The Curious Case Of A Flexible ‘Family Culture’ That Appeared To Adapt To My MIL’s Wishes!

Posted: November 4, 2019

To wear a saree or western clothes? What should a sanskaari bahu do? A hilarious account of a mother in law’s fluctuating opinions.

I have read so many articles in which the MIL insists that her bahu wears a saree. It seems to me, that a saree is synonymous with ‘Sanskari’ and ‘Agyakari’ which is why it is so popular with all the MILs. Anyway, here goes my story.

Right from the day I got married, my MIL wished, no insisted that I wear a saree. Being a new bride, I started wearing one.

It’s not that I didn’t like wearing a saree, but wearing one throughout the day, that too during the summers, was not my cup of tea. Also, she didn’t allow me to wear cotton sarees because she felt that I looked ‘fat’ in them.

As the temperature soared, one day, I gathered courage and approached the subject. She instantly replied in a calm voice, “You are free to wear whatever you want when you go out with your husband. But at home, and in front of our friends and relatives, you have to wear a saree. It reflects our family’s culture and you should take care of it.” I didn’t have the nerve to protest and so I meekly agreed.

Moving to the US and a change of clothes

Three months later, my husband and I moved to the US, as my husband was offered a project assignment. I felt free and light-hearted after discarding the mandatory saree, and the commanding presence of my MIL.

A year passed, and my husband soon invited his parents to visit us in the US. She accepted me in my western clothes, but couldn’t refrain from saying sarcastically that I wore all the wrong colors, and that a saree suited me better. I took her comment with a pinch of salt.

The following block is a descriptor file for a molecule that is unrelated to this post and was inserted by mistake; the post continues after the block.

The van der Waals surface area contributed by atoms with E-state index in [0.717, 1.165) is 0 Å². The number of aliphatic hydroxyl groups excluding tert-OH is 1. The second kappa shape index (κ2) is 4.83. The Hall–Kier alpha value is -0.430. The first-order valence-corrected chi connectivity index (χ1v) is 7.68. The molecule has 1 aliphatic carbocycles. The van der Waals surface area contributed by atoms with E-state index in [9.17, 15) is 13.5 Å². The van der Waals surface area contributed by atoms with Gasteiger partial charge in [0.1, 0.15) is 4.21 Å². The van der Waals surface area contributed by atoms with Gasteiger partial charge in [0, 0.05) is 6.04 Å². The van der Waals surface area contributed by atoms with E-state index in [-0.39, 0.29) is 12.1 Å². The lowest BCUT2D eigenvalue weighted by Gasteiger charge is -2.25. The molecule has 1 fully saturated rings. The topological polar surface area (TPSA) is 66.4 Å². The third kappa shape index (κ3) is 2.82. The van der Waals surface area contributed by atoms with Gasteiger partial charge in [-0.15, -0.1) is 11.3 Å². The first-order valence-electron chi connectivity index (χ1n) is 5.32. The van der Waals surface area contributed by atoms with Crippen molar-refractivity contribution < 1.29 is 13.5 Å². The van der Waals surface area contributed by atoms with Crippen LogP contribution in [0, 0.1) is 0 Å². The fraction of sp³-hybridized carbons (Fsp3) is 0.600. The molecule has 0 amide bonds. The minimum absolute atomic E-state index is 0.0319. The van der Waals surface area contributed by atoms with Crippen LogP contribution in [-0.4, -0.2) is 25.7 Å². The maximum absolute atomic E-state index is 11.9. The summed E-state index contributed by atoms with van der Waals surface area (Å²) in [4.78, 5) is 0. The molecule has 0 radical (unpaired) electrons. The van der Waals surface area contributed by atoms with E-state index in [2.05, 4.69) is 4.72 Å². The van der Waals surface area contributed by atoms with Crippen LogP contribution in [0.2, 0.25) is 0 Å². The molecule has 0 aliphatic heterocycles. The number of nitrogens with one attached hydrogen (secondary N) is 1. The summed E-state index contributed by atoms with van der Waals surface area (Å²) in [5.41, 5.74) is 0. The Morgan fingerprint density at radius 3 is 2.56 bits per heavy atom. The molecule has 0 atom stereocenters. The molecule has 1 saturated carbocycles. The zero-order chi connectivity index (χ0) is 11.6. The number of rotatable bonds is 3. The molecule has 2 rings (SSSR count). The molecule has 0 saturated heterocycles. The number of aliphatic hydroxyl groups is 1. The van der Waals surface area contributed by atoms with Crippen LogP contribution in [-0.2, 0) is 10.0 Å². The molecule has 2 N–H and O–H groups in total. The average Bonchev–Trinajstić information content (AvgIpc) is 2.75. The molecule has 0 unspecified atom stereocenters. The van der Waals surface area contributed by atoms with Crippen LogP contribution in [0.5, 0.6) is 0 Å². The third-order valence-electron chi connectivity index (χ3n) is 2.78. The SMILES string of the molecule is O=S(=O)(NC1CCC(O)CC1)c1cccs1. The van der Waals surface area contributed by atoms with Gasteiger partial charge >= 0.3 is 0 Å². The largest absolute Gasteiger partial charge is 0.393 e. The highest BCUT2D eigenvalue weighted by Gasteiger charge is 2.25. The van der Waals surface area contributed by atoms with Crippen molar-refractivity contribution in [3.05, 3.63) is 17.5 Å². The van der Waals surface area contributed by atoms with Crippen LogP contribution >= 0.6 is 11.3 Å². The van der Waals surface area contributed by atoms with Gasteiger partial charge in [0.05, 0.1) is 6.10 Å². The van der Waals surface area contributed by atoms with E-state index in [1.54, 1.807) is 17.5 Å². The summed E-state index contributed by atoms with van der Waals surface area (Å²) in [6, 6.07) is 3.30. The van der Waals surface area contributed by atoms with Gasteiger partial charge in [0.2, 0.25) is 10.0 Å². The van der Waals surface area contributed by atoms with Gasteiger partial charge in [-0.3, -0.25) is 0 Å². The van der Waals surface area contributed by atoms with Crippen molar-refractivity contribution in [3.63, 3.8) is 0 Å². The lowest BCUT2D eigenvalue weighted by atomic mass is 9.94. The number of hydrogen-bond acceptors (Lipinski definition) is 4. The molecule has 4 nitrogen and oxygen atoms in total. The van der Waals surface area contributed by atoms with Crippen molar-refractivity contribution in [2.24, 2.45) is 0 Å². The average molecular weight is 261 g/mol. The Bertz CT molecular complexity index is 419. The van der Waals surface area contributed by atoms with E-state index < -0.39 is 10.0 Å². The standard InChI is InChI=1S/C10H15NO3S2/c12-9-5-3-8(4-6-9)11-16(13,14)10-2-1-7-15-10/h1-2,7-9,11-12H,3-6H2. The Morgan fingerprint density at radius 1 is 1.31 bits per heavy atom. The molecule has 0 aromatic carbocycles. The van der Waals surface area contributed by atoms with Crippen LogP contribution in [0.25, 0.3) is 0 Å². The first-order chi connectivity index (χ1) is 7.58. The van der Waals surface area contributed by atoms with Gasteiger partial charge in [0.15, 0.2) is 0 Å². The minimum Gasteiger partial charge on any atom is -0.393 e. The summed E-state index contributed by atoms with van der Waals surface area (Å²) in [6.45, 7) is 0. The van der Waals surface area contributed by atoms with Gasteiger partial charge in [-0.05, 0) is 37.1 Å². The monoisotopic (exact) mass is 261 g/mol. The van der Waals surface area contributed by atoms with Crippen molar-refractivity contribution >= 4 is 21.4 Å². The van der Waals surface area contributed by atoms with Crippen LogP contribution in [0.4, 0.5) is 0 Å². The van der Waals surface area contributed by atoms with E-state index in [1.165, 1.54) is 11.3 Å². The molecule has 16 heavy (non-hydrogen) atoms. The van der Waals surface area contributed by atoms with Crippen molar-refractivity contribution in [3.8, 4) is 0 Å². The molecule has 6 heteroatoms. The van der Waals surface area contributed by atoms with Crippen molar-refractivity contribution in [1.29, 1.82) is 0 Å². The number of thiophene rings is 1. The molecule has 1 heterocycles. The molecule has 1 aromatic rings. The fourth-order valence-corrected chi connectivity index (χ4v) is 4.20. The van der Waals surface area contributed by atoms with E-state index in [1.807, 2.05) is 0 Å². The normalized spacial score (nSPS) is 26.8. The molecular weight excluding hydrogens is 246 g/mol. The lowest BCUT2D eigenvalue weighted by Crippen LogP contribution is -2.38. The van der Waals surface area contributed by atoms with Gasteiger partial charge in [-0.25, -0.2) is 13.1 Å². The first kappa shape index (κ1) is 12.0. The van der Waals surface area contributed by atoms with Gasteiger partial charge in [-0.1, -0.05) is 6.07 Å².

It was agreed the next day that we would take them to visit New York first. The night before our trip, my MIL came to my room for a casual chitchat. I had never seen her in this mood before, as she kept talking. Suddenly, she laughed a bit self-consciously and said, “You know, many of my friends have children living abroad. I have always found them wearing western clothes in the photos they sent me. God knows how I will look, if I wear some.” She sighed heavily, “I have never worn anything but a saree all my life. Here in this foreign land, no one will criticize me.”

What family culture now?

At that moment many befitting replies came to my mind, but I silenced them all, and out of politeness, offered her my jeans and tops to try on, since we both were pretty much the same size.

To my amazement, my MIL wore my clothes (the same ones which she had criticized earlier) to all the places she visited while in the US. She didn’t just stop there, but clicked lots of photos in her new ‘avatar’ and sent them back home to her friends and relatives to see.

I could visualize our so-called ‘Family Culture’ flying right out of the window, and taking a ‘doobki’ (dip) in the holy Ganges.

Jokes apart, my story didn’t end here. Many more surprises were in store for me.

A few years later, when we returned back to India, I had missed wearing traditional clothes, so I started wearing them often. I thought finally I had pleased my MIL. But alas, she was aghast.

Now she wanted me to flaunt western clothes in front of the same friends and relatives so they could see my MIL’s “foreign returned, smart and modern” bahu. Besides, she added that everyone was wearing them these days.

I silently asked, “But what about your family culture?”

I think I have finally found the answer to that.

It seems to me that family culture is an elastic, flexible and stretchable material which can be molded quite satisfactorily, according to the whims and wishes of my dear MIL.

But I had enough, and I was tired of playing this game of ‘pleasing others’. So I now wear whatever I want. Of course, I wore everything in the US, but here in India with my MIL present, it feels like I have regained my self-confidence, which I had unknowingly lost somewhere. And now I can’t help rejoicing in my new-found freedom.

A version of this was first published here.

Image source: a still from the movie 2 States

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